Long-Term Plavix Use May Increase Risks for Stent Patients

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November 17, 2014 — Stent patients who use Plavix plus aspirin for more than 30 months may face an increased risk of death and bleeding, but a 71% lower risk of blood clots and a 29% lower risk of heart attack and stroke, according to a new study.

Anti-platelet drugs, such as Plavix (clopidogrel) and Effient (prasugrel) are used to prevent blood clots. They are often prescribed in combination with aspirin in patients who have had a coronary stent implanted after a heart attack.

Stents are metal-mesh tubes that prop open narrow arteries that supply blood to the heart muscle. Drug-eluting stents have a coating that slowly releases a drug that helps prevent the artery from re-narrowing over time.

In general, drug-eluting stents are preferred over bare metal stents. However, drug-eluting stents require 6-12 months of treatment with anti-platelet drugs, which increases a patient’s risk of bleeding and possibly other side effects.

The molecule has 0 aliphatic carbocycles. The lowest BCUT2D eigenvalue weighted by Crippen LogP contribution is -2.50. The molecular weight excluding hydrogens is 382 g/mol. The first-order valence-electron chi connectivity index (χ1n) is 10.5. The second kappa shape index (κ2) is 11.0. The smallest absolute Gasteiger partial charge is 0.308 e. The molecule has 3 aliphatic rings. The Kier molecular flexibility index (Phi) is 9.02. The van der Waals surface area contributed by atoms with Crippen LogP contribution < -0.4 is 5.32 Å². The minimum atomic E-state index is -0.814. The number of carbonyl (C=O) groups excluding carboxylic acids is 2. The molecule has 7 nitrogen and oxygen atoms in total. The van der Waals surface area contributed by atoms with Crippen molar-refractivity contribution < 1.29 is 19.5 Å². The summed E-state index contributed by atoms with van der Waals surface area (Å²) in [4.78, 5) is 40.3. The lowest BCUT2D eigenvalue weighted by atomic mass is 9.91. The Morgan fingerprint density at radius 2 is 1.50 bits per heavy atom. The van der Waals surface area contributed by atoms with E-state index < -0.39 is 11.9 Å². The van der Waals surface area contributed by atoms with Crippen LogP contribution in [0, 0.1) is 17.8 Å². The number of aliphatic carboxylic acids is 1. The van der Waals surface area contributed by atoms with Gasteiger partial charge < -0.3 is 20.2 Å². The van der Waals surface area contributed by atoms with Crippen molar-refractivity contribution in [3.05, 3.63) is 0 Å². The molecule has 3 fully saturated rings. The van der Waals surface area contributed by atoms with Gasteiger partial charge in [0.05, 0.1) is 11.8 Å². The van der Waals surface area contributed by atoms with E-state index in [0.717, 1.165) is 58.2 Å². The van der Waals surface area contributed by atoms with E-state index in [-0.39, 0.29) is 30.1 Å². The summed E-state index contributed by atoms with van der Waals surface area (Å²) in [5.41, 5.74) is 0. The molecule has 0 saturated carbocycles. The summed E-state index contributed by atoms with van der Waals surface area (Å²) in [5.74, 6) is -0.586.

Although millions of people are implanted with drug-eluting stents every year, the safety of anti-platelet therapy beyond 12 months is poorly understood. So researchers decided to investigate the risk of side effects at 12 months and 30 months.

Surprisingly, researchers found about 2% of patients died after taking anti-platelet drugs for 30 months, compared to 1.5% of patients on a placebo. Prolonged use of anti-platelet drugs also significantly increased the risk of bleeding. About 1 in 1,000 of those bleeds were fatal.

Conclusions were based on data from the Dual Anti-Platelet Therapy (DAPT) study, which enrolled 10,000 patients. The study was published in November 2014 by the New England Journal of Medicine.

In response, the FDA published a Safety Communication to announce that they will review the results, but they have made no conclusions and are not recommending any changes to the way anti-platelet drugs are prescribed.

According to the FDA:

“The higher rate of death was largely explained by an increase in deaths from non-cardiovascular causes, primarily cancer and trauma deaths. The increased risk of death with longer treatment was seen in the patients given clopidogrel, but not those given prasugrel.”

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